Sunday, June 09, 2019

#thanksfortyping, writing, and invisible labor

Anand Giridharadas's takedown NYT review of Jared Diamond's latest book points out, to devastating effect, the book's essential truthiness rather than truth. To judge from the review, his method is apparently "ask a few friends I know in other countries what's going on and then write about it." He's definitely guilty (again, according to the review) of "Theme spotting. Enough said" in making conclusions and sweeping generalizations from a limited pool of evidence.

But what caught my eye was this:
Diamond is proud to be from another time. He tells us his manuscripts are typed by someone else, he relies on his wife and secretary to use a computer, and he clings to the belief that video games are “solitary,” even if massively multiplayer online games are where a growing number of Americans go to be social. He also thinks phones are ruining America because people check them every four minutes.
A few random thoughts:
  •  I get that he might not know about video games and e-sports (he's 80-something), but a lot of people don't know much more than they read in popular media about them (raises hand). The thing is, most of us (raises hand again) don't opine about something about which we know nothing.
  • Do you suppose that if there weren't a "typed by wife and secretary" power dynamic going on here that someone would have called him out on the factual errors?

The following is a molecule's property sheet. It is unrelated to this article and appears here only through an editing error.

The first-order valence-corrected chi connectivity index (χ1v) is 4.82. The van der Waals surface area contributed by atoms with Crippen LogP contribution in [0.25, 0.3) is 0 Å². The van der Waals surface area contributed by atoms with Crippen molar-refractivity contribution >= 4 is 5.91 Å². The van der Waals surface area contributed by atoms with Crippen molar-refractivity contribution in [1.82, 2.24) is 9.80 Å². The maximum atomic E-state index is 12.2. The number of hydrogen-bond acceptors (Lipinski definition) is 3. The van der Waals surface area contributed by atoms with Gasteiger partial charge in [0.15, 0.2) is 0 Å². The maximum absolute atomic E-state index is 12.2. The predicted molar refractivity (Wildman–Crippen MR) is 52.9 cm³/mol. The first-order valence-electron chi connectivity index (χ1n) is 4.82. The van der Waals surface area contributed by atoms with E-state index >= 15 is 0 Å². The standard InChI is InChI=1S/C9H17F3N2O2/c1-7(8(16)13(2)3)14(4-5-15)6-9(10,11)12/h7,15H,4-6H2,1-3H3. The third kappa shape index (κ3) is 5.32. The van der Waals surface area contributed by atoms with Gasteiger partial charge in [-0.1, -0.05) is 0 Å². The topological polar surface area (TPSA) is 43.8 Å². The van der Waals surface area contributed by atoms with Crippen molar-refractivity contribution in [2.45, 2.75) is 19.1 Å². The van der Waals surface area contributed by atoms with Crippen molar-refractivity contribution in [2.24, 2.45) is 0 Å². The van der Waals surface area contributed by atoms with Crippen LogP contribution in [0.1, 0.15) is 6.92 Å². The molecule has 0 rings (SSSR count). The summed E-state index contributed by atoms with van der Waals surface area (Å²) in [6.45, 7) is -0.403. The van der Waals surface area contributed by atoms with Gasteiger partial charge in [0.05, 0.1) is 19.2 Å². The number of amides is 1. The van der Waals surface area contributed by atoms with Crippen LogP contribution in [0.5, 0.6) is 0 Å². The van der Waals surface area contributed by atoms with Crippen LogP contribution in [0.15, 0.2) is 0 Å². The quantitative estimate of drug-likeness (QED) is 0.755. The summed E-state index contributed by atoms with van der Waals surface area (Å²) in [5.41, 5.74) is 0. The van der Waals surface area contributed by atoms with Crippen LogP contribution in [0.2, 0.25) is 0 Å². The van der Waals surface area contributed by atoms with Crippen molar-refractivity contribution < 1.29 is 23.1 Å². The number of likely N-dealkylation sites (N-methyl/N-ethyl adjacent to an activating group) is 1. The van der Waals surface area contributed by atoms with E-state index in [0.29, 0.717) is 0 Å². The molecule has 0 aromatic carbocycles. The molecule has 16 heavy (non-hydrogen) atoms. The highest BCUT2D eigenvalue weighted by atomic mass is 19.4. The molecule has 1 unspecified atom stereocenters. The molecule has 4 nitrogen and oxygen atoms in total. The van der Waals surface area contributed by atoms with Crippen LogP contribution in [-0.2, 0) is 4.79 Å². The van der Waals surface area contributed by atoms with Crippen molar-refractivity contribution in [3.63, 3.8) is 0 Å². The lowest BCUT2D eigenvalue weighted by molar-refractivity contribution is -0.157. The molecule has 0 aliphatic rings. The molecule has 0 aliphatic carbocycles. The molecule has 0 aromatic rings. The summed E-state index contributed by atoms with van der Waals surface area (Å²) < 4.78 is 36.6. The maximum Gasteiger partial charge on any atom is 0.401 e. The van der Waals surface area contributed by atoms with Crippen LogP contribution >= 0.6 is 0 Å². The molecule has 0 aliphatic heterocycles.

• Or is he like Wendell Berry, who is too pure to use a computer and sees no need when he can have Wife type his work? I asked about this and "academic handmaidens" a few years ago, and it seems to be still A Thing.
  • Anecdata and a true story: I knew a professional man who refused to deal with the Internet because it involved typing, and "typing is for secretaries." This was years ago, but last I heard, he still believed this. He's missing a lot, but at least no one's going to mistake him for a "secretary."
Remember #thanksfortyping back in 2017? People were combing through acknowledgments pages for all the "thanks to my wife for typing" notices and finding that, oh, by the way, the "typing" often involved researching, translating, transcribing, indexing, editing, etc. etc., not to mention the work of women in history such as Sofia Tolstoy. It was an attempt to make visible the invisible labor that supports writing, often by women in the service of men.

I'm wondering, though, if there's a different dynamic that we haven't seen, possibly a healthier one, in which academic partners help each other out with this invisible labor.

A few questions:
  1. Have you ever typed something (or worked on data, or transcribed, or edited) for a partner?
  2. Has he/she/they ever typed something (or worked on data, or transcribed, or edited) for you? 
  3. Is your partner in the same field? 
 My answers would be (1) maybe--don't remember; (2) yes; (3) no.


nicoleandmaggie said...

1. yes, 2. yes, 3. no

Servetus said...

yes, yes, and yes.

xykademiqz said...

No, no, and yes.

Dame Eleanor Hull said...

No, no, no.

undine said...

Thanks, all. So basically no one does the "wife types my work" thing regardless of field; maybe it's gone for good.